Marc Larré Casa Batllori – Co-dos

Marc Larré

Casa Batllori – Co-dos

Clay comes from the earth and has been used since the beginning of time. Water makes it moldeable; air and fire dry it up, making it resistant. It changes its colour and textures with time but  yet, it remains strong. It has adapted its form across the ages to reflect your ideas and needs. It is a vessel, however it’s the space within it that makes it useful.

Following in the line of his recent work about the material heritage of Barcelona in the space where  it rubs against the unregistered local history, with what is no longer heritage (the bodies); Marc  Larré works in collaboration with Casa Batllori, an old clay workshop more than two centuries old  that still survives in the heart of the Sants neighborhood. 

The proposal consists of recovering the collection of molds preserved in the warehouse and using  them to manufacture a series of hybrid objects that collect architectural forms that have shaped the  city and specifically the Sants neighborhood (such as chimneys, tiles, and canals) on one hand,  and textures and forms that reflect the recent history of the city – undocumented due to its  ephemeral, irrelevant, minority nature – on the other. 

In the clay pieces made in collaboration with Andreu Batllori, we see the same gesture, the same  torsion of the clay conforming to something that is no longer architecture, not even ornamental, it is  the vernacular, the singularity of an impossible body to mold. It is along these lines that the idea of  the “codo” (elbow in Spanish, also meaning joint in this case) serves to articulate all the pieces  made in the workshop. On one hand, “codo” has the prefix co- indicating collaboration, union or in  company. Hence the expression “trabajar codo con codo” (literally translated to working elbow by elbow, meaning to work side by side). On the other hand we have the word “dos” (two): two things  that fit together. 

The joint is a point of attachment that provides the possibility of movement, its nature is not static,  its function is to articulate. It is a dualism where there is no duel or opposition, there is a sum of  forces to multiply the effects. Perhaps it is a way to pay homage to the cooperative tradition of the  Sants neighborhood and its associative fabric.


The Batllori family have worked on this land for the past two centuries. Mariano Batllori Jubert  opened Casa Batllori in 1792 and dedicated it to clay. Francisco Batllori Munné developed the  business and constructed a property to pass on to his descendants, and these descendants, each in their own way continued the family business of working with clay. Barcelona expanded, Sants  developed, soon it seemed as though machines were everywhere; Modernist buildings looked like  cakes, and cakes were available to buy; there was conflict, there were wars, there was hunger.  Then came peace, new jobs, technology and plastic.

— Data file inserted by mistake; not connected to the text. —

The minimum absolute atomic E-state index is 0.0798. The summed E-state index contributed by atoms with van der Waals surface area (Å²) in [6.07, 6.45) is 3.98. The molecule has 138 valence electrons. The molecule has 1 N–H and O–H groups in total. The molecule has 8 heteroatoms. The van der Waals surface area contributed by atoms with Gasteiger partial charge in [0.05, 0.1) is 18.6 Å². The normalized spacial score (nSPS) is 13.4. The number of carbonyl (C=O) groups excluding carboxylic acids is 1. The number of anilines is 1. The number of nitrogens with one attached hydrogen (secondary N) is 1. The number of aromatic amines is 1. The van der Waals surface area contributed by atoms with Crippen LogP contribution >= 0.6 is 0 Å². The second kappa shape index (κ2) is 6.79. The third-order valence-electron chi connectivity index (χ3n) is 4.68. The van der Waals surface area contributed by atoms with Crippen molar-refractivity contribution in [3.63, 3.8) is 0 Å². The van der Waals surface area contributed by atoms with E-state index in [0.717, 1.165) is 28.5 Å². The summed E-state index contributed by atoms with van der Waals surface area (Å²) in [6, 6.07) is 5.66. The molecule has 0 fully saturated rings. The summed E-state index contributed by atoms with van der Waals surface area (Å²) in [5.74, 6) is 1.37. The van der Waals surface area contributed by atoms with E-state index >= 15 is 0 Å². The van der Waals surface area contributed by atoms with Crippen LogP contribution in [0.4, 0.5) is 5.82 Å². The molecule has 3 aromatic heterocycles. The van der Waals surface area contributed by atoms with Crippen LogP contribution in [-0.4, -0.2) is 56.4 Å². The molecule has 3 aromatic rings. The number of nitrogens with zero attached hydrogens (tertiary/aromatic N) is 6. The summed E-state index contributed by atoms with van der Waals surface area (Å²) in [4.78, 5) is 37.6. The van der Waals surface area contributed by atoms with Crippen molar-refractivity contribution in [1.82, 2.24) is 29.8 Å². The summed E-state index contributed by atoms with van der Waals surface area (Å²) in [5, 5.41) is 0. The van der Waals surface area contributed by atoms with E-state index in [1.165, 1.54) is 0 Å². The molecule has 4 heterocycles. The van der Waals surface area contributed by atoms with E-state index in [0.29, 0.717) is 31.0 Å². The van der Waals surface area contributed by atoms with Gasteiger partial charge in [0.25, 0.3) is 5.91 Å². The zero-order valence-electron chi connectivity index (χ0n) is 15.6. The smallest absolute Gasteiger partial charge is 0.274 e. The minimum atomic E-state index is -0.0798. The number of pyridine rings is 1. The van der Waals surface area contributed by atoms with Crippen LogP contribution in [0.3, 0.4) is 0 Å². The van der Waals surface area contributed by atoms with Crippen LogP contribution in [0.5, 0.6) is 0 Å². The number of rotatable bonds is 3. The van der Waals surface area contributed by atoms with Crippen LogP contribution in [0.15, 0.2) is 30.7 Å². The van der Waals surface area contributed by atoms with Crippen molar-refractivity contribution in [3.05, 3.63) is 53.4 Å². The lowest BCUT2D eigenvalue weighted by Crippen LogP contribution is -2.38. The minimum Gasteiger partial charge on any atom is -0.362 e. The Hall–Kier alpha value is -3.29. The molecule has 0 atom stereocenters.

The Batllori family went through all these changes, and adapted to the times. Before these roads in  the old quarter of Sants had a name, this family of potters worked outdoors on an undeveloped plot  of land. The sun dried the clay, and there was space. Their world was mainly horizontal. As their  surroundings became vertical, drainage pipes, gutters and tiles spread to new heights. Grandfather  Francesco Batllori saw the rise of ornamental architecture and the business prospered with it.  There is a huge ornamental vase in the entrance of the old shop – this is one of three reproductions  made: the second lives in the “palacete”, Celler Güell, and the third resides in Casa Golferichs.  After the civil war, in a famished economy, Casa Batllori tried to win itss daily bread by cookingbread cooking kitchen utensils, such as pans, basins and mortars in its huge, round brick oven.  

Clay is still present in our daily lives, clay peças bring paella to tourists, coffee cups help wake us  up in the morning and potted plants keep us closer to nature – what’s missing are the multitudes of  expert hands capable of molding clay. “What happens is that the production has been molded to the times Andreu explains with emotion of knowing that he will probably be the last member of the family saga to keep the business alive.


Source texts: Casa Batllori por MG, Time Out (2013), L’obrador Casa Batllori de Sants, by Manel  Carrera i Escudé (2017), Casa Batllori: l’últim reducte d’artesania terrissaire a Sants, by el3  (2007), El último ceramista Batllori, 8 generaciones moldeando la historia de Sants-Montjuic by el  Tano (2015)

Source archive images: Municipal Archive of the District of Sants-Montjuïc (AMDS)

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